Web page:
Tell the SEC: Revoke Standard and Poor’s Ratings Authority
It seemed like S&P was never going to be held accountable for their actions. But after a months-long investigation, the SEC has declared that they may soon take action against S&P for their misleading mortgage ratings in the run-up to the 2008 financial crisis.
Reports indicate the SEC just issued a Wells Note indicating they were weighing ‘civil action’ against S&P — but that could amount to a pittance of a fine compared to the enormous profits reaped by S&P’s misdeeds.
Hundreds of protesters have taken to lower Manhattan as part of Occupy Wall Street to protest the financial sector’s abuse of the middle and lower classes. Pushing the SEC to revoke S&P’s credit rating authority would be a major step forward in the fight to rein in Wall Street greed.
Over 21,000 other activists signed our petition telling the SEC to do just that. Now we need you to call the SEC and tell them directly: S&P’s government seal of approval must be revoked.
FDL has been out in front covering the S&P downgrade scandal, which has been little more than a shakedown forcing their austerity prescriptions. We need to insure the SEC knows that people are watching, and that justice won’t be done if they do no more than give S&P a simple slap on the wrist. For their role in the mortgage crisis alone, they deserve to have their government seal of approval revoked for their reckless use of their ratings authority.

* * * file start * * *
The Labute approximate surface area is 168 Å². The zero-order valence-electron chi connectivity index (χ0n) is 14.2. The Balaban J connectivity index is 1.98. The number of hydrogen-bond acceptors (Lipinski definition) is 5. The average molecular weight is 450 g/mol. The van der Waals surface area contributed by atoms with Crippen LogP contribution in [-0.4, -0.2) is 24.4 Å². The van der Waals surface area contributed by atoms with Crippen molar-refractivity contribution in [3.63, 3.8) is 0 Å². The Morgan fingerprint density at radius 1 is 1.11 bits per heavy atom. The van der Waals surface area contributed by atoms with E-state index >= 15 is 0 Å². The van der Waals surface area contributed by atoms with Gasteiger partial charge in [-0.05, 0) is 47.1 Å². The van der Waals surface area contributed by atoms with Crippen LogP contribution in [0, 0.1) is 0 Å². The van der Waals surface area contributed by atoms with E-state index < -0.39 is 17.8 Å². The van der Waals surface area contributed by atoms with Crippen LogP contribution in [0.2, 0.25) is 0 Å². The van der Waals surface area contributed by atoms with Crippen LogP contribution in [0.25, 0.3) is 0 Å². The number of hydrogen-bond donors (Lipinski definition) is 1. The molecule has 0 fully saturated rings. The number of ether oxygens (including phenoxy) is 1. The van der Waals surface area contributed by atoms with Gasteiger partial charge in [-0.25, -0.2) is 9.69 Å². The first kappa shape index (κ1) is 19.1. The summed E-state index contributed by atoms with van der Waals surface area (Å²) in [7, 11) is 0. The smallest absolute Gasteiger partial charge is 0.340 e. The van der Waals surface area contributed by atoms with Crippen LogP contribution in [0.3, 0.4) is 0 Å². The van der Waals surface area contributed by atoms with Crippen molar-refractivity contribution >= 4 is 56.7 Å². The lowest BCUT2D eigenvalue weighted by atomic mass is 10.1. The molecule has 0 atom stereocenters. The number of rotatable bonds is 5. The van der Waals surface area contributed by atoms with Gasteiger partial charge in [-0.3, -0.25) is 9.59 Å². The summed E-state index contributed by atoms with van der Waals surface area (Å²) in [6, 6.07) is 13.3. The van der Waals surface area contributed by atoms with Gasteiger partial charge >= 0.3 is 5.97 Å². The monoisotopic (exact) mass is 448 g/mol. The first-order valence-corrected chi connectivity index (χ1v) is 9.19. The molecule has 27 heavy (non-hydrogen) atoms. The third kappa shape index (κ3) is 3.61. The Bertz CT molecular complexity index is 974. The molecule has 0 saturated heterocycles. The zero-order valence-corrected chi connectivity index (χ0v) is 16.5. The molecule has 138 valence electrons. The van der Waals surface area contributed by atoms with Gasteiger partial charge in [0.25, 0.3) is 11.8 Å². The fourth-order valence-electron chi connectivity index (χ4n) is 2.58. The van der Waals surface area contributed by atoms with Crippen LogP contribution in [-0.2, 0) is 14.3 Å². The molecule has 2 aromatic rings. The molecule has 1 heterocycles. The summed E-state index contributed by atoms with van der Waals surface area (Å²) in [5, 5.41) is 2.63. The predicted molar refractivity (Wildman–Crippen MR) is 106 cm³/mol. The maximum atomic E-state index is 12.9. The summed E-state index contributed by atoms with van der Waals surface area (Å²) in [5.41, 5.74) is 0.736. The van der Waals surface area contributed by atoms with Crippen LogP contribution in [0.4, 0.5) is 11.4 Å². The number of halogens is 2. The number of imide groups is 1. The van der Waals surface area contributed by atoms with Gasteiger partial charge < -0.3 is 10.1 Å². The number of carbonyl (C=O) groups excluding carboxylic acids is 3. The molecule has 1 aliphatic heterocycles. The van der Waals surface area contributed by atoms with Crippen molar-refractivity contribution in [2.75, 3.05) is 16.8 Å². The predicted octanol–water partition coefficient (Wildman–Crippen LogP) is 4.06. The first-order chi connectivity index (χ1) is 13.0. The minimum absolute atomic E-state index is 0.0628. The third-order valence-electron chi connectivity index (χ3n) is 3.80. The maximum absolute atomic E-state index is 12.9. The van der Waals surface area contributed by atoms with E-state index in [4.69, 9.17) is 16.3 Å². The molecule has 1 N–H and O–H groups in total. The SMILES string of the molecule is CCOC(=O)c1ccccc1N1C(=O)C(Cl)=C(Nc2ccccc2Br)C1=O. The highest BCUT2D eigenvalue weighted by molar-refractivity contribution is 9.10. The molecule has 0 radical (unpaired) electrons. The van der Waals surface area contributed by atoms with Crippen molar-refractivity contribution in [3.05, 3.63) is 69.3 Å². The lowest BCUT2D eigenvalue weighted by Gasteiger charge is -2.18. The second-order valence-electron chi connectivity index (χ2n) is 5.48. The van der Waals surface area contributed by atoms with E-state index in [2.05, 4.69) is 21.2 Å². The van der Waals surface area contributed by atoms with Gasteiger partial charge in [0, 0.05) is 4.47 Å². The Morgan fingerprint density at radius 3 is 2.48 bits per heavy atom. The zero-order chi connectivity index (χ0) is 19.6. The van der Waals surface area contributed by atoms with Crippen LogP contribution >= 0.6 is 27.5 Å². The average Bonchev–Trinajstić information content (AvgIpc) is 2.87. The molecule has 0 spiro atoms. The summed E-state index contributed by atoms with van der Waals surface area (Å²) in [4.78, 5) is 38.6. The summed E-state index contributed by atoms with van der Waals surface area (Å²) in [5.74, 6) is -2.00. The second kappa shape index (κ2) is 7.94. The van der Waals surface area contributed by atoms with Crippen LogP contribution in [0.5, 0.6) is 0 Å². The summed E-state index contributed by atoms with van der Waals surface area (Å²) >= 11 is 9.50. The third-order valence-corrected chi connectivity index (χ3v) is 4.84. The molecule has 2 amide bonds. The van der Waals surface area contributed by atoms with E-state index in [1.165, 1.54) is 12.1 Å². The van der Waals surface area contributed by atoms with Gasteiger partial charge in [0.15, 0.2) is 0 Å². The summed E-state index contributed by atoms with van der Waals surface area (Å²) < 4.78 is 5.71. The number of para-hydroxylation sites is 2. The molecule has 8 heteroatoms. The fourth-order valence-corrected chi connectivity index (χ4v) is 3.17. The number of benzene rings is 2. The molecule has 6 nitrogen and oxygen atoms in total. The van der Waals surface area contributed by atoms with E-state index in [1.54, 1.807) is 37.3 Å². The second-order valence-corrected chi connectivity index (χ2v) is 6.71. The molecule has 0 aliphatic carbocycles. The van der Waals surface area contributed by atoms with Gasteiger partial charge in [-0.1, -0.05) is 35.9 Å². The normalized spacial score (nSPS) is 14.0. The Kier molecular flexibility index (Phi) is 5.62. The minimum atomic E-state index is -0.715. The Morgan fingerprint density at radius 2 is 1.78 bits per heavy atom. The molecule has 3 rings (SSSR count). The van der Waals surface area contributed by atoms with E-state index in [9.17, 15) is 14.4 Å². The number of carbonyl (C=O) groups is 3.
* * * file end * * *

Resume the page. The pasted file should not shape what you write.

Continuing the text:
S&P is a key player in the worldwide austerity push that is forcing public assets on to the auction block at fire sale prices. They downgraded the U.S. debt in August and recently warned of a ‘1-in-3 chance’ of another downgrade sometime in the next 6-24 months, unless the government slashes the social safety net to pieces. (Wars? S&P never heard of ’em.) They are forcing states and municipalities into financial crises that play straight into Wall Street’s plans for privatizing and profiteering. If they are not stopped now, the impact they have on our economic future will be devastating.
A decision could be handed down any day. Call the SEC now and tell them to revoke S&P’s government seal of approval for their reckless use of their ratings authority